"An Inspector Calls," by J.B. Priestly: Free Essay for GCSE Courses
Before we begin, here are a few tips to remember when writing your essay.
- Write an introduction.
In the introduction, write a brief explanation of the book. Keep this very brief, and let it serve as an opening paragraph to your essay. Writing this introduction will give you a natural platform on which to introduce the subject of your text.
- Use powerful quotes throughout your essay.
Use powerful quotes throughout your essay to back your ideas up with strong evidence. A few quotes here and there just won't cut it.
GCSE Example Essay: Dramatic Tension in J.B. Priestly's "An Inspector Calls"
An Inspector Calls was written by J.B. Priestley, after the Second World War. It is set in the spring of 1912 in the fictitious town of Brumley, England. This is where the Birlings, a prosperous industrial family, live. The plot focuses on the suicide of Eva Smith, the soon-to-be daughter-in-law of the Birlings. Throughout the play, J.B. Priestly uses Eva Smith's suicide as a plot device to build dramatic tension, dramatic irony, and to share his socialist message. Socialist issues are explored by the two main characters, Mr. Birling and Inspector Goole, who subtly debate their outlooks for the future. Mr. Birling claims there will be prosperity and peace, while Inspector Goole sees more war on the horizon. Over the course of the play, the Birling family is interrogated and it's revealed to have been responsible for the young woman's exploitation, abandonment and social ruin, effectively leading to her death.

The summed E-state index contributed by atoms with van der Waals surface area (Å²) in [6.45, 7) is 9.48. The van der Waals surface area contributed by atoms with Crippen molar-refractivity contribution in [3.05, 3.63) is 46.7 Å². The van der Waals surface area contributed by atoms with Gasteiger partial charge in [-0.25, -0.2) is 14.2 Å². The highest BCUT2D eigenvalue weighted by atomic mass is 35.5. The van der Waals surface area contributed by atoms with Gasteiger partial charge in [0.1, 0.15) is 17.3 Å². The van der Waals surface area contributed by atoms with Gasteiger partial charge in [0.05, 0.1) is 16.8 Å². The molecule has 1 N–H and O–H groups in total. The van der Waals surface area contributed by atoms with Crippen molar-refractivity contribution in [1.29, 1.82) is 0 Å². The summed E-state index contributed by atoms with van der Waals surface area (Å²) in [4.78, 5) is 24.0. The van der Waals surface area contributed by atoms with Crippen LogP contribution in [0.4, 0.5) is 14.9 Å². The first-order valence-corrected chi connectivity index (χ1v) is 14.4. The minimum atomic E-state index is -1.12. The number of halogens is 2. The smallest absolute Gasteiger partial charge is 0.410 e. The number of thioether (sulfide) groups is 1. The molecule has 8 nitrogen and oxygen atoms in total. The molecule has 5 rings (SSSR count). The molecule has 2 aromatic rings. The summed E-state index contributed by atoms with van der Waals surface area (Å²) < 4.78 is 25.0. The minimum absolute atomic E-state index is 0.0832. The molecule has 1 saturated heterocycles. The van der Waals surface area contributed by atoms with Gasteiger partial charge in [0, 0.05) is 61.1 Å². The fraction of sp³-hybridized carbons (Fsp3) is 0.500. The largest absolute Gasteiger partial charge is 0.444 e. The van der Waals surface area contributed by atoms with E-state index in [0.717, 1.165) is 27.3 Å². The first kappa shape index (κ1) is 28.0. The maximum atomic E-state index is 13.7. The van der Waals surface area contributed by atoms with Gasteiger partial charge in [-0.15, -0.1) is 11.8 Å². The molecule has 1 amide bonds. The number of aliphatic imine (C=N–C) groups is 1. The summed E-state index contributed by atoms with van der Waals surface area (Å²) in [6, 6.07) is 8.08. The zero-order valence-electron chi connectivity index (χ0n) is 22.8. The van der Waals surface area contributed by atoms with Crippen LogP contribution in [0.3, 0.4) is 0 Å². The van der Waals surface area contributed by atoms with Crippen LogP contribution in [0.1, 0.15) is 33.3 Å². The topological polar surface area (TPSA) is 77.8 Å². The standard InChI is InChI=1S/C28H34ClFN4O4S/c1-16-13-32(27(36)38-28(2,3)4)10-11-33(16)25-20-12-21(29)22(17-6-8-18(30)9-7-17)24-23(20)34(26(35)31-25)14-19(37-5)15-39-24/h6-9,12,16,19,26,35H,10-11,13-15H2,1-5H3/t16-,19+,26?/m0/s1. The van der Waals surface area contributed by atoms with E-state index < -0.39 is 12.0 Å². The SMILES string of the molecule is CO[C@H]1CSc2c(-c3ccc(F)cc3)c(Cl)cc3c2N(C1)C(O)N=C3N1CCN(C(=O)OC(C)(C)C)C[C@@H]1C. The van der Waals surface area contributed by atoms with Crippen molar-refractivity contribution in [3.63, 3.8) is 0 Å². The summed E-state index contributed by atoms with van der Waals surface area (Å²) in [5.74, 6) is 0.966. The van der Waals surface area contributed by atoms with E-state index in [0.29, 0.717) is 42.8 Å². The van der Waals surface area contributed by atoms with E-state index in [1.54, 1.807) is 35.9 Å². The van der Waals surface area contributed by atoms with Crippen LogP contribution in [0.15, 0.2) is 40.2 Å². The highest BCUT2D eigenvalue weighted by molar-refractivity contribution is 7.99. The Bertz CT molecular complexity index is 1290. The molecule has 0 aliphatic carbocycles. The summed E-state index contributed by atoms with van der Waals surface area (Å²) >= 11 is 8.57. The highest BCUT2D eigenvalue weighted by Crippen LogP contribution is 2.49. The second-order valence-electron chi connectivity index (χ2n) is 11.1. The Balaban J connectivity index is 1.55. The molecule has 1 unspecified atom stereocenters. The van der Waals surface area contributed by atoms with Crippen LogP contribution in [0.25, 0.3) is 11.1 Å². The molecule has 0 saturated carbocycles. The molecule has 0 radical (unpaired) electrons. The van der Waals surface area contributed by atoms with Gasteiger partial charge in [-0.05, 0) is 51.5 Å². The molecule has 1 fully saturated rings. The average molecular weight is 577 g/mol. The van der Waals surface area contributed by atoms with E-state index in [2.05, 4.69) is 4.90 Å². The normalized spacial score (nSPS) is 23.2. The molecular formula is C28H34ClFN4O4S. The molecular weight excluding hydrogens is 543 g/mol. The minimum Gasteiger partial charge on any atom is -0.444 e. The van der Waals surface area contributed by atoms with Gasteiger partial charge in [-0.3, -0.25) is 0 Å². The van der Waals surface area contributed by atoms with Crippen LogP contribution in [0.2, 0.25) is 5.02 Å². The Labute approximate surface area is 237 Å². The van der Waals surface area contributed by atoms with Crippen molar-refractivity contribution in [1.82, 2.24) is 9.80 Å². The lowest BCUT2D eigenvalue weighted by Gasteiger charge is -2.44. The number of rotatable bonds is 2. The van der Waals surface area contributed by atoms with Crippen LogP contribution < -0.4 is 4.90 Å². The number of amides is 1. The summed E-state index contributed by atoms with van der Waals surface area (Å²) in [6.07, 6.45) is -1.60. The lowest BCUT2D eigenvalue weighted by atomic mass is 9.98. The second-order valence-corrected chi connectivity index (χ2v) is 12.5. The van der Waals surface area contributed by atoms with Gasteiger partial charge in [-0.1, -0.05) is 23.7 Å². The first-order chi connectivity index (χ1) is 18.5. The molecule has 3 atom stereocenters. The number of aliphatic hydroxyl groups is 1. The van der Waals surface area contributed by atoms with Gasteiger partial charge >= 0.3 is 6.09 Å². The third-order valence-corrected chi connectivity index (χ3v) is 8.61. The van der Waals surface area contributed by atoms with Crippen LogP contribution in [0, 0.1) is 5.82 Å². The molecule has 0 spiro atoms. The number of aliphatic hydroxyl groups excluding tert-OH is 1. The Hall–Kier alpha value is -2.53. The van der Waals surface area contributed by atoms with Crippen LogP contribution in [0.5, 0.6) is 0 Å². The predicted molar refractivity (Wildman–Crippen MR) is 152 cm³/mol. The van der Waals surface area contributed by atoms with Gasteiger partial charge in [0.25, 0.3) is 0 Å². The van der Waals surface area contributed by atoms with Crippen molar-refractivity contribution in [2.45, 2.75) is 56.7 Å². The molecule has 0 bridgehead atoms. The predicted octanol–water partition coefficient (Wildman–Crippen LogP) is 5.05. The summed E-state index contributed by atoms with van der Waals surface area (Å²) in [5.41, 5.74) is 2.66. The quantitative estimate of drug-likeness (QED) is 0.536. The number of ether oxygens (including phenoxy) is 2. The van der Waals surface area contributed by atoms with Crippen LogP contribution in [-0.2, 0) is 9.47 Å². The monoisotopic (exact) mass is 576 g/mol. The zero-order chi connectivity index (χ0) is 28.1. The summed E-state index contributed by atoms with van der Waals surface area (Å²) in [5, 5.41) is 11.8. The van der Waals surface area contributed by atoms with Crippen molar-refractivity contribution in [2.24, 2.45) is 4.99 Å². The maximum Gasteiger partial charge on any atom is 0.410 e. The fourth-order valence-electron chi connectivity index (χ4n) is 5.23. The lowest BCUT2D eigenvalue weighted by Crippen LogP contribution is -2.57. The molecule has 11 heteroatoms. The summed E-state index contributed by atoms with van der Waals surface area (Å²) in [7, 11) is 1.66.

Before the Inspector tells us that we are all links in the chain and we should look out for each other, the audience bears witness to exactly what might happen if we choose to ignore this view of society. Each of the Birlings is a link in the chain of events that lead to Eva Smiths suicide. Even Gerald is a link to the suicide—even though he has just recently become engaged to Sheila.
Priestley reveals that all the Birlings and Gerald are connected with Eva Smith’s suicide. Here, he reveals his message when he says, “We don’t live alone. We are members of one body. We are responsible for each other.”
This sudden revelation is very effective because it makes the audience aware that they, too, could have brought about similar tragedies without even knowing it. The audience is made aware that there are “Millions and millions and millions of Eva Smiths and John Smiths still left." This means that there is a multitude of people in the world to whom similar circumstances have transpired. These are the people who are often forgotten in modern society. This revelation is given weight and significance by the sudden manner in which the Birlings' involvement with Eva Smith is made clear.
We see how seriously he takes this rather socialist concept when he says, “the time will soon come when, if men do not learn this lesson, then they will be taught it in fire and blood and anguish.”
Socialism was a very relevant topic because An Inspector Calls was released in 1945 at the end of the Second World War. Much of the original audience would have been able to identify with the “fire and blood and anguish” because of the rather turbulent past six years.